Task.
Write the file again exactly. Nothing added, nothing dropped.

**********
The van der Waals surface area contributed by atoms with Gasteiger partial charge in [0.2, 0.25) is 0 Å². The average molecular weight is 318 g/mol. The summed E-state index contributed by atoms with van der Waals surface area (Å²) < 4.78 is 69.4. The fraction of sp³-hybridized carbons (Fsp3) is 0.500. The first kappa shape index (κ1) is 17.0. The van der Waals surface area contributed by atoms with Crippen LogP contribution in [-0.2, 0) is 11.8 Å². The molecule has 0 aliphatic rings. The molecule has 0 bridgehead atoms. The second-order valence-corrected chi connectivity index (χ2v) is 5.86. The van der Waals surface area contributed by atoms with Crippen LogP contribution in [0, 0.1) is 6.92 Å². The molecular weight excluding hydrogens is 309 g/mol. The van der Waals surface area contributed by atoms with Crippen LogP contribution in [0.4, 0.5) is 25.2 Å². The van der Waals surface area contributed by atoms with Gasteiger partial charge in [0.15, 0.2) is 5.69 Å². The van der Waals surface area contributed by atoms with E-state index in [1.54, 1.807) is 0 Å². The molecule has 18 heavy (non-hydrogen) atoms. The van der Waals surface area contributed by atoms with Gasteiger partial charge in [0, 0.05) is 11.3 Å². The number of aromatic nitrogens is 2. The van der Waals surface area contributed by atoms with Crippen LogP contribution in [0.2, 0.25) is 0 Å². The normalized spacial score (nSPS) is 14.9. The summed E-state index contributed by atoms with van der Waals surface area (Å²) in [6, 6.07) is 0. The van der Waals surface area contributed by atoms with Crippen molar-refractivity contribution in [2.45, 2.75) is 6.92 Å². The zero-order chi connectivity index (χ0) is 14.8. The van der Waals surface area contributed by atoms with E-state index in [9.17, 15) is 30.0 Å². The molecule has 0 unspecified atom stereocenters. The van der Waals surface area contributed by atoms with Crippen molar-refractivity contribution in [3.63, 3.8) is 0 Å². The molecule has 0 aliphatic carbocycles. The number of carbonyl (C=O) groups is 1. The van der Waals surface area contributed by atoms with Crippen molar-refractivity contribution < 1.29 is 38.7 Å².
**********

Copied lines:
The van der Waals surface area contributed by atoms with Gasteiger partial charge in [0.2, 0.25) is 0 Å². The average molecular weight is 318 g/mol. The summed E-state index contributed by atoms with van der Waals surface area (Å²) < 4.78 is 69.4. The fraction of sp³-hybridized carbons (Fsp3) is 0.500. The first kappa shape index (κ1) is 17.0. The van der Waals surface area contributed by atoms with Crippen LogP contribution in [-0.2, 0) is 11.8 Å². The molecule has 0 aliphatic rings. The molecule has 0 bridgehead atoms. The second-order valence-corrected chi connectivity index (χ2v) is 5.86. The van der Waals surface area contributed by atoms with Crippen LogP contribution in [0, 0.1) is 6.92 Å². The molecular weight excluding hydrogens is 309 g/mol. The van der Waals surface area contributed by atoms with Crippen LogP contribution in [0.4, 0.5) is 25.2 Å². The van der Waals surface area contributed by atoms with Gasteiger partial charge in [0.15, 0.2) is 5.69 Å². The van der Waals surface area contributed by atoms with E-state index in [1.54, 1.807) is 0 Å². The molecule has 18 heavy (non-hydrogen) atoms. The van der Waals surface area contributed by atoms with Gasteiger partial charge in [0, 0.05) is 11.3 Å². The number of aromatic nitrogens is 2. The van der Waals surface area contributed by atoms with Crippen LogP contribution in [0.2, 0.25) is 0 Å². The normalized spacial score (nSPS) is 14.9. The summed E-state index contributed by atoms with van der Waals surface area (Å²) in [6, 6.07) is 0. The van der Waals surface area contributed by atoms with Crippen molar-refractivity contribution in [2.45, 2.75) is 6.92 Å². The zero-order chi connectivity index (χ0) is 14.8. The van der Waals surface area contributed by atoms with E-state index in [9.17, 15) is 30.0 Å². The molecule has 0 unspecified atom stereocenters. The van der Waals surface area contributed by atoms with Crippen molar-refractivity contribution in [3.63, 3.8) is 0 Å². The molecule has 0 aliphatic carbocycles. The number of carbonyl (C=O) groups is 1. The van der Waals surface area contributed by atoms with Crippen molar-refractivity contribution < 1.29 is 38.7 Å².